Floating offshore wind

Floating offshore wind power: a milestone to boost renewables through innovation

R&D Offshore wind

Wind power is stronger in the ocean than on land, hence the development of offshore wind in recent years. Until recently, because they were based on fixed structures, they could not be installed in very deep or complex seabed locations, something that has changed with the advent of floating structures. Wind turbines can now be installed on these platforms, which are anchored to the seabed by means of flexible anchors, chains or steel cables.

  La eólica marina flotante permite instalar aerogeneradores en lugares más alejados de la costa
Floating offshore wind turbines can be installed further offshore.

The main challenge facing humanity today is to achieve a green and sustainable planet. To achieve this, renewable energies will play a fundamental role and the effort to innovate in the sector is particularly intense. Advances invite optimism and, in this article, we will focus on one of them: floating offshore wind energy, one of the most promising derivatives.

What is floating offshore wind energy

First of all, let us define what offshore wind energy is: it is a source of clean and renewable energy obtained by harnessing the power of the wind offshore, where it reaches a higher and more constant speed due to the lack of barriers. Its high potential and strategic added value, both at a socioeconomic and environmental level, make it one of the renewable sources that will play a crucial role in the decarbonisation process.

Floating offshore wind, based on floating structures rather than fixed structures, offers new opportunities and alternatives. Basically, it opens the door to sites further offshore by allowing the deployment of wind turbines in larger and deeper offshore areas with higher wind potential. It thus overcomes a stumbling block to providing clean, inexhaustible and non-polluting energy for a more sustainable planet.

Among the advantages of floating offshore wind are the potentially low environmental impact and the ease of manufacture and installation, as the floating turbines and platforms can be built and assembled on land and then towed to the offshore installation site. In addition, as noted above, they can take advantage of the strong winds blowing in the deeper areas, which improves energy efficiency.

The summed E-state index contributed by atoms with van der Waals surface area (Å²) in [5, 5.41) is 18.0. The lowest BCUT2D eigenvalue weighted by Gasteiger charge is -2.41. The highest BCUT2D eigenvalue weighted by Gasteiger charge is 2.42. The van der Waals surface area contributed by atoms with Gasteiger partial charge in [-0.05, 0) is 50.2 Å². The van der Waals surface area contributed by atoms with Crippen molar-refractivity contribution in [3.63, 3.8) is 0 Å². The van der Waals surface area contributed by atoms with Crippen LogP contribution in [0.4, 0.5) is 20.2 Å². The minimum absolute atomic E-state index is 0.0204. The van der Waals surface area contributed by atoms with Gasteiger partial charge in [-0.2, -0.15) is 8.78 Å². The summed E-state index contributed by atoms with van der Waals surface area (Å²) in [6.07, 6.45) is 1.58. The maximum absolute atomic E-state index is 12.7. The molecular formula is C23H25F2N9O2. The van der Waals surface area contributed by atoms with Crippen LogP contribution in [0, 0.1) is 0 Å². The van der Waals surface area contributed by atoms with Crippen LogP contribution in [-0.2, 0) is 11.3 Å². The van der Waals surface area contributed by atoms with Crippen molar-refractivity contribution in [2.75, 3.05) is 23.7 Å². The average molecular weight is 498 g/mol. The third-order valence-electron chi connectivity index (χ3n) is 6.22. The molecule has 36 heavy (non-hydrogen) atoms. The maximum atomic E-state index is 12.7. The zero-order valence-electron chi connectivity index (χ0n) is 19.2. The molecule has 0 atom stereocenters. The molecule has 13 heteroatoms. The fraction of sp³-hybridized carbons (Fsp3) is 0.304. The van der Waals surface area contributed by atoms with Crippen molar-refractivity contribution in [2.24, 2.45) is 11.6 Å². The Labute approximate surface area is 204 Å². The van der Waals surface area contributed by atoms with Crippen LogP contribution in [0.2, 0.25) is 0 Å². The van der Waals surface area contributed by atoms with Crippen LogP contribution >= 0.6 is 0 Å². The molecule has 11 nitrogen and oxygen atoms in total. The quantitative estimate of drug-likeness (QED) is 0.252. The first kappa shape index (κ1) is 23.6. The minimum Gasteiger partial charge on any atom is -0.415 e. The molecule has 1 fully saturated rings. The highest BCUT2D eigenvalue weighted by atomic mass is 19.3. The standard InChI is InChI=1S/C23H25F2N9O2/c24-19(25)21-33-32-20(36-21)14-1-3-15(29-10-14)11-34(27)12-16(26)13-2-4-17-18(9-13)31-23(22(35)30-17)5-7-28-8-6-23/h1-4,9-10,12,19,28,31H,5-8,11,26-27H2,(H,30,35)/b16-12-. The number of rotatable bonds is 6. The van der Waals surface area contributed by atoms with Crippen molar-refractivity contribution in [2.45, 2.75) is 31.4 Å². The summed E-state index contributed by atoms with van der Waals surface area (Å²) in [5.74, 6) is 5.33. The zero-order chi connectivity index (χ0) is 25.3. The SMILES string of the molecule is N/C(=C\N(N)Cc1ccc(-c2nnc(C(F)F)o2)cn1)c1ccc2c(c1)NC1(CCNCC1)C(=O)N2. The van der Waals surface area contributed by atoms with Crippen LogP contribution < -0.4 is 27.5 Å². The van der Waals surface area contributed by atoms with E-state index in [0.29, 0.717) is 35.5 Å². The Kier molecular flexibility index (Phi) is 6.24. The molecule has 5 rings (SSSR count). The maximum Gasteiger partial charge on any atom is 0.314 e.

How does floating offshore wind energy work

To find out how floating offshore wind energy works, we must first answer the following question: Why do wind turbines float in the sea as structures 120 metres high and weighing thousands of tons? The solution was given by Archimedes 2,300 years ago: "a body totally or partially submerged in water experiences a vertical upward thrust equal to the weight of the water dislodged".

A floating offshore wind platform (FOWP) is the concrete, steel or hybrid substructure on which the wind turbine is installed, providing it with buoyancy and stability. Some call it a "floating foundation", but this term is not correct because floating platforms are not founded on the seabed, but are anchored and moored.

Floating wind farms are made up of wind turbines that are placed on floating structures and stabilised by moorings and anchors, and by the way the design of the structure distributes the masses and weights. From there, the process is the usual one: the force of the wind turns the blades and the wind turbine converts the kinetic energy into electricity, which is transported by underwater cables to an offshore substation and from there to an onshore substation on the coast and finally to homes via the power lines.

In addition to floating, wind turbines must produce as much energy as possible, and to do this it is essential that they remain stable, minimising any movement and ensuring that they operate under optimum conditions. This is where the different types of floating platforms for wind turbines come into play, which we will review below.

Types of floating platforms for wind turbines

Floating offshore wind energy is based on floating platforms for wind turbines. The choice of one type or another will depend on sea and seabed conditions, the winds in the area, the size of the wind turbine, the depth of the harbours, the manufacturing facilities or the availability and price of materials and equipment. Some of these are described below:

  • Barge. The concept is similar to that of a ship in terms of dimensions. In other words, the beam and length (length and width) are significantly larger than the draught (height). The floating platform has a large surface area in contact with the water, which is precisely what gives it stability. Like boats, they are made to move to avoid overstressing and stresses on the structure. To minimise these movements, the platform is usually fitted with heave plates, which are surfaces below the waterline.